The museum’s director, Mahmoud Hawari, views the new institution and its first show, “Jerusalem Lives,” as a crucial step in fulfilling the Palestinian dream of an independent state asserting its rightful claims to Israeli-occupied territory.  

Read more at Al Fanar

Atheists in Muslim world: Silent, resentful and growing in number


    
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BABYLON, Iraq — Lara Ahmed wears a headscarf and behaves like a pious Muslim.
But the 21-year-old Iraqi woman hides a secret from her peers at the University of Babylon: her atheism.

“I was not convinced by the creation story in the Quran,” she said. “Besides, I feel religions are unjust, violate our human rights and devalue women’s identities.”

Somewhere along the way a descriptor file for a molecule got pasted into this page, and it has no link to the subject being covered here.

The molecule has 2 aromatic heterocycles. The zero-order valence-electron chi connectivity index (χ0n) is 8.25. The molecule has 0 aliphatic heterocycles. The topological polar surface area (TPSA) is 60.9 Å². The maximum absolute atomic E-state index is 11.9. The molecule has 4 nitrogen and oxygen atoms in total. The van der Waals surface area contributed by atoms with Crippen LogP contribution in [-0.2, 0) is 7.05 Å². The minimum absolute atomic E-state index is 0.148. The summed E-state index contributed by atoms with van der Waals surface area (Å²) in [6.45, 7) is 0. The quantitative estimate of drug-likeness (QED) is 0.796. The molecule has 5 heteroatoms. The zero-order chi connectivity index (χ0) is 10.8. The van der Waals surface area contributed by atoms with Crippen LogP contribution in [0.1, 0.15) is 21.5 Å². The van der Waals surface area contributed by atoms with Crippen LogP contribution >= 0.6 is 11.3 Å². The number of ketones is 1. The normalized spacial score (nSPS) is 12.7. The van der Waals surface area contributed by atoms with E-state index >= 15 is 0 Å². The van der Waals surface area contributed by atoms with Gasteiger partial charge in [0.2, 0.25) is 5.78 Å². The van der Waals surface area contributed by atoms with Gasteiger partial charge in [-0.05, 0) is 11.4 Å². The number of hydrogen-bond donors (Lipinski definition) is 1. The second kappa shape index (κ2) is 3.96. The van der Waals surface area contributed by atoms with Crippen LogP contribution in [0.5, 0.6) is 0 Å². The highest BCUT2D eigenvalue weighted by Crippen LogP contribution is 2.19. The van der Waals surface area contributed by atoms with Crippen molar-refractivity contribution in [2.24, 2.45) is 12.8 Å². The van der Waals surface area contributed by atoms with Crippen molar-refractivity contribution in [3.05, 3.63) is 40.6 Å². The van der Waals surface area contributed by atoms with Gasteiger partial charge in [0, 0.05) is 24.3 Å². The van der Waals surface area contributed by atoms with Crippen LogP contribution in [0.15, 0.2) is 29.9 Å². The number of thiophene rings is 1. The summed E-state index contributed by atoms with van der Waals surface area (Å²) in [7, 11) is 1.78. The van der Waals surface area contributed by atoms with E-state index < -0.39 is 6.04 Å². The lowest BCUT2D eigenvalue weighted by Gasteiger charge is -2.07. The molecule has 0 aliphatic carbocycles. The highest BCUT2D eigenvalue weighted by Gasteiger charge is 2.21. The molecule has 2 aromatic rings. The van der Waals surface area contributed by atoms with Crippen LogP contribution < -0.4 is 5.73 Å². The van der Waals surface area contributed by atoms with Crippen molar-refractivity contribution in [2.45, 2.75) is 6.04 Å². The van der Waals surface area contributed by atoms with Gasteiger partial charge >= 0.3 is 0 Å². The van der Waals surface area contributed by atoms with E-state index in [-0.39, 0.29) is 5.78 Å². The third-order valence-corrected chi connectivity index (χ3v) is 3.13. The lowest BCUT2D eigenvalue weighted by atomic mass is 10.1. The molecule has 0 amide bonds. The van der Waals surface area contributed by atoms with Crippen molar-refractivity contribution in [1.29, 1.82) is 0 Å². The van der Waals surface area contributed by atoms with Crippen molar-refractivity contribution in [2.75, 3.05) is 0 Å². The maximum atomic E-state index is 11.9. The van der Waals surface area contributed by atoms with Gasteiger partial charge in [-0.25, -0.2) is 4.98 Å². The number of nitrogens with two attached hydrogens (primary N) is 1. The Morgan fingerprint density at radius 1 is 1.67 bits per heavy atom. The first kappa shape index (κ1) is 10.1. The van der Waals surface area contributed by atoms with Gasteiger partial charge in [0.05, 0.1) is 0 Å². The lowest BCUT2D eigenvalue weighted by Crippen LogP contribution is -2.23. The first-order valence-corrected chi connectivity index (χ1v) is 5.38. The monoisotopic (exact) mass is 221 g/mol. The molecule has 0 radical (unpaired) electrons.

Read more at The Washington Times

Pakistan Prime Minister Sharif removed from office for corruption


b_179_129_16777215_00_images_PAK130912aa001.jpegLAHORE, Pakistan — Pakistan's highest court removed Prime Minister Nawaz Sharif from office Friday over corruption charges in a landmark decision expected to throw the nuclear-armed nation into political turmoil.

Attorney General Ashtar Ausaf said Sharif was "disqualified for life," although the court did not explicitly ban him from running again. It ordered that criminal charges be filed against him and his family.   

Read more at USA Today

In a bid to promote diversity, Egypt plans to restore Alexandria synagogue


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ALEXANDRIA, Egypt (RNS) — A $2 million restoration of Egypt’s largest synagogue is the start of a government effort to keep alive the legacy of the Jewish community, whose members have largely left for Israel, France and elsewhere since the middle of the last century.